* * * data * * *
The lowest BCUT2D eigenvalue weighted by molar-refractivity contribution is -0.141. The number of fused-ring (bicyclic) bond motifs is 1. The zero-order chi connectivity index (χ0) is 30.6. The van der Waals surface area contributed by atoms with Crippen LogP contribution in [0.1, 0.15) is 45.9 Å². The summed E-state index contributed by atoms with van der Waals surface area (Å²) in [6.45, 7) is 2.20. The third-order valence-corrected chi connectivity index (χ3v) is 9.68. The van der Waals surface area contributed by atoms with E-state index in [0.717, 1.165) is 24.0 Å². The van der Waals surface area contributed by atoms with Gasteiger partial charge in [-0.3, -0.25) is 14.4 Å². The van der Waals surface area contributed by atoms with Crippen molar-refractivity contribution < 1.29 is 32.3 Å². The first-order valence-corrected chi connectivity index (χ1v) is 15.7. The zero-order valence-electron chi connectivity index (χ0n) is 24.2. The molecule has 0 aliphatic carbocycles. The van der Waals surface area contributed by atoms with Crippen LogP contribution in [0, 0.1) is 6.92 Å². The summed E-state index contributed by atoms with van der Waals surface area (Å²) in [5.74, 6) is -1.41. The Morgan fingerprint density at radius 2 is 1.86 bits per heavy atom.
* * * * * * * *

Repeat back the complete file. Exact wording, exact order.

The lowest BCUT2D eigenvalue weighted by molar-refractivity contribution is -0.141. The number of fused-ring (bicyclic) bond motifs is 1. The zero-order chi connectivity index (χ0) is 30.6. The van der Waals surface area contributed by atoms with Crippen LogP contribution in [0.1, 0.15) is 45.9 Å². The summed E-state index contributed by atoms with van der Waals surface area (Å²) in [6.45, 7) is 2.20. The third-order valence-corrected chi connectivity index (χ3v) is 9.68. The van der Waals surface area contributed by atoms with E-state index in [0.717, 1.165) is 24.0 Å². The van der Waals surface area contributed by atoms with Gasteiger partial charge in [-0.3, -0.25) is 14.4 Å². The van der Waals surface area contributed by atoms with Crippen molar-refractivity contribution < 1.29 is 32.3 Å². The first-order valence-corrected chi connectivity index (χ1v) is 15.7. The zero-order valence-electron chi connectivity index (χ0n) is 24.2. The molecule has 0 aliphatic carbocycles. The van der Waals surface area contributed by atoms with Crippen LogP contribution in [0, 0.1) is 6.92 Å². The summed E-state index contributed by atoms with van der Waals surface area (Å²) in [5.74, 6) is -1.41. The Morgan fingerprint density at radius 2 is 1.86 bits per heavy atom.